[Marxism] MLK Jr. weeps from his grave

CallMe Ishmael llamadmeismael7 at gmail.com
Fri Aug 26 09:53:11 MDT 2011


> The age of Obama has fallen tragically short of fulfilling King’s prophetic
> legacy. Instead of articulating a radical democratic vision and fighting for
> homeowners, workers and poor people in the form of mortgage relief, jobs and
> investment in education, infrastructure and housing, the administration gave
> us bailouts for banks, record profits for Wall Street and giant budget cuts
> on the backs of the vulnerable.

>From Tariq Ali's review of the Manning Marable book on Malcolm X (NLR
69, May-June 2011):

Marable contrasts the posthumous fates
of Malcolm and Martin Luther King Jr: the latter sanctified by the political
establishment as a martyr to a ‘colour-blind America’, celebrated by an
official annual holiday, while Malcolm was pilloried and stereotyped by the
mass media, albeit as ‘an icon of black encouragement’ to African American
youth. Marable then tries to elide King with Obama, differentiating Malcolm
from both of them. This is both sad and grotesque. King was killed for his
opposition to the Vietnam War. He never turned his back on the plight of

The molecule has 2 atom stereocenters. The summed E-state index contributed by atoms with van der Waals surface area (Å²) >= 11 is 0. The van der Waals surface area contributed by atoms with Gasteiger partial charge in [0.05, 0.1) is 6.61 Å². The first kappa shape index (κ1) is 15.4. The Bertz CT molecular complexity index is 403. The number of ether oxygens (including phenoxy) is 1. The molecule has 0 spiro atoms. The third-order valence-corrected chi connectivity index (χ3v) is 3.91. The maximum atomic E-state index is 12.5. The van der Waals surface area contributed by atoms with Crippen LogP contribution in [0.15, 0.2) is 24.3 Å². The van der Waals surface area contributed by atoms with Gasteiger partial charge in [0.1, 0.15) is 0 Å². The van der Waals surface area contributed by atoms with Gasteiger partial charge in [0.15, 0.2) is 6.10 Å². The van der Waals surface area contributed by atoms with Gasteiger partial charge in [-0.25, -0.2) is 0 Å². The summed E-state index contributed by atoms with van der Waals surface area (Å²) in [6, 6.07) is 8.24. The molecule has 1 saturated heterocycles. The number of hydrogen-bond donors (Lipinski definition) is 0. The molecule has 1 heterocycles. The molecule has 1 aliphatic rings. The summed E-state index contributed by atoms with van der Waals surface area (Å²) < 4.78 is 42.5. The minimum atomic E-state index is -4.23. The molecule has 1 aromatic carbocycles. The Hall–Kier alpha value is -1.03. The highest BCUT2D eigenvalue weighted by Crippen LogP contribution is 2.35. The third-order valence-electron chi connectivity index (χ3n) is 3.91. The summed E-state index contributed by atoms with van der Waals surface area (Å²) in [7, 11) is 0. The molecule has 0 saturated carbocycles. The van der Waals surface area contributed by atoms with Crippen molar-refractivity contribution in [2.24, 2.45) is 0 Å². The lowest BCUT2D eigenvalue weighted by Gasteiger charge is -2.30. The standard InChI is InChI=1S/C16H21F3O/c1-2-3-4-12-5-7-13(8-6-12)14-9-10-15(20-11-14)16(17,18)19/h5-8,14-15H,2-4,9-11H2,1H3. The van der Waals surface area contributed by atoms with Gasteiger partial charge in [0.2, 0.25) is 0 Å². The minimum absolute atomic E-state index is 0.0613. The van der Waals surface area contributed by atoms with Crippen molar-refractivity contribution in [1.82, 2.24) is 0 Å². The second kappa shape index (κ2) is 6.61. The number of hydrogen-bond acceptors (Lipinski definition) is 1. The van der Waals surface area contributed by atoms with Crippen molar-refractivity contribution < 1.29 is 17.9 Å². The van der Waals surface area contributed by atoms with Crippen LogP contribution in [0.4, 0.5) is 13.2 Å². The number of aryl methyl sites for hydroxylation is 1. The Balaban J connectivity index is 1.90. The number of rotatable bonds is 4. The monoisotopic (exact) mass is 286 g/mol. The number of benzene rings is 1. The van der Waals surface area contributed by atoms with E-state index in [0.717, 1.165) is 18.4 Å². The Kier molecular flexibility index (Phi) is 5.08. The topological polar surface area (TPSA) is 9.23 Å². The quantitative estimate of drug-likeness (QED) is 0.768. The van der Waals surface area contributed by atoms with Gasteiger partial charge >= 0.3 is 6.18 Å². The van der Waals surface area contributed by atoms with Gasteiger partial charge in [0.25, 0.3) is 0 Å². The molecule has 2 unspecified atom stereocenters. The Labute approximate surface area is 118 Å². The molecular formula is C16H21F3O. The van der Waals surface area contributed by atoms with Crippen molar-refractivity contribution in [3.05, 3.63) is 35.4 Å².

African-Americans. The reason why he broke from the Democratic Party
was to unite blacks and whites against war and for social justice. Obama’s
record speaks for itself. Malcolm would have lambasted him for escalating
the war in Afghanistan and extending it to Pakistan, where thousands of
civilians have been killed by ‘targeted’ drone attacks. He would have pilloried
Obama’s role as Wall Street’s handmaiden, even as working-class
America, black and white, suffers from rising levels of unemployment and
social deprivation. His words at Michigan State University in 1963 are all too
applicable today, as many are coming to realize.

Marable suggests that Obama’s election means that Malcolm’s vision
would have to be ‘radically redefined’, for a political environment that
appears to be ‘post-racial’. In that case, Malcolm might have asked, why is
it that in 2011 the number of African-Americans incarcerated in US prisons
is the same as the slave population in 1860? And why, despite the ascent
of such figures as Clarence Thomas, Colin Powell, Condoleezza Rice and
Obama, do blacks remain on the lowest rung of the social ladder? Malcolm
was not such a prisoner of the American dream as to think that getting
a dark-skinned man in the White House need necessarily do anything to
change the fundamental structures of wealth, race and power.




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